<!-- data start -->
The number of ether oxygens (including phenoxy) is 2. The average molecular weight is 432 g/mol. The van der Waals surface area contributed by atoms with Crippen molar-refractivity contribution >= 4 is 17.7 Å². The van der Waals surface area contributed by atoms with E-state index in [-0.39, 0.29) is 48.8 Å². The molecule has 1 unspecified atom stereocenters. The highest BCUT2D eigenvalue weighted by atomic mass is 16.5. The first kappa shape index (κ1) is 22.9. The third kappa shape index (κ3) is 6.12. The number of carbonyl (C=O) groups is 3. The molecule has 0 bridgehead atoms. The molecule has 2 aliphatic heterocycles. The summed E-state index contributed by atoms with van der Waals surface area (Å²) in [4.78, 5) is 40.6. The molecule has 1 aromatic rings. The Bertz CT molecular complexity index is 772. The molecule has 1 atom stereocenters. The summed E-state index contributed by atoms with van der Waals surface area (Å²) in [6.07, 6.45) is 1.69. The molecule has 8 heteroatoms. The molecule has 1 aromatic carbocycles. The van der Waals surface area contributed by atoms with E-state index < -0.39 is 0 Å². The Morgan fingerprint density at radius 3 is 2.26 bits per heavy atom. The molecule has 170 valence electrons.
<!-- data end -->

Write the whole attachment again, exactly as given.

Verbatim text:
The number of ether oxygens (including phenoxy) is 2. The average molecular weight is 432 g/mol. The van der Waals surface area contributed by atoms with Crippen molar-refractivity contribution >= 4 is 17.7 Å². The van der Waals surface area contributed by atoms with E-state index in [-0.39, 0.29) is 48.8 Å². The molecule has 1 unspecified atom stereocenters. The highest BCUT2D eigenvalue weighted by atomic mass is 16.5. The first kappa shape index (κ1) is 22.9. The third kappa shape index (κ3) is 6.12. The number of carbonyl (C=O) groups is 3. The molecule has 0 bridgehead atoms. The molecule has 2 aliphatic heterocycles. The summed E-state index contributed by atoms with van der Waals surface area (Å²) in [4.78, 5) is 40.6. The molecule has 1 aromatic rings. The Bertz CT molecular complexity index is 772. The molecule has 1 atom stereocenters. The summed E-state index contributed by atoms with van der Waals surface area (Å²) in [6.07, 6.45) is 1.69. The molecule has 8 heteroatoms. The molecule has 1 aromatic carbocycles. The van der Waals surface area contributed by atoms with E-state index < -0.39 is 0 Å². The Morgan fingerprint density at radius 3 is 2.26 bits per heavy atom. The molecule has 170 valence electrons.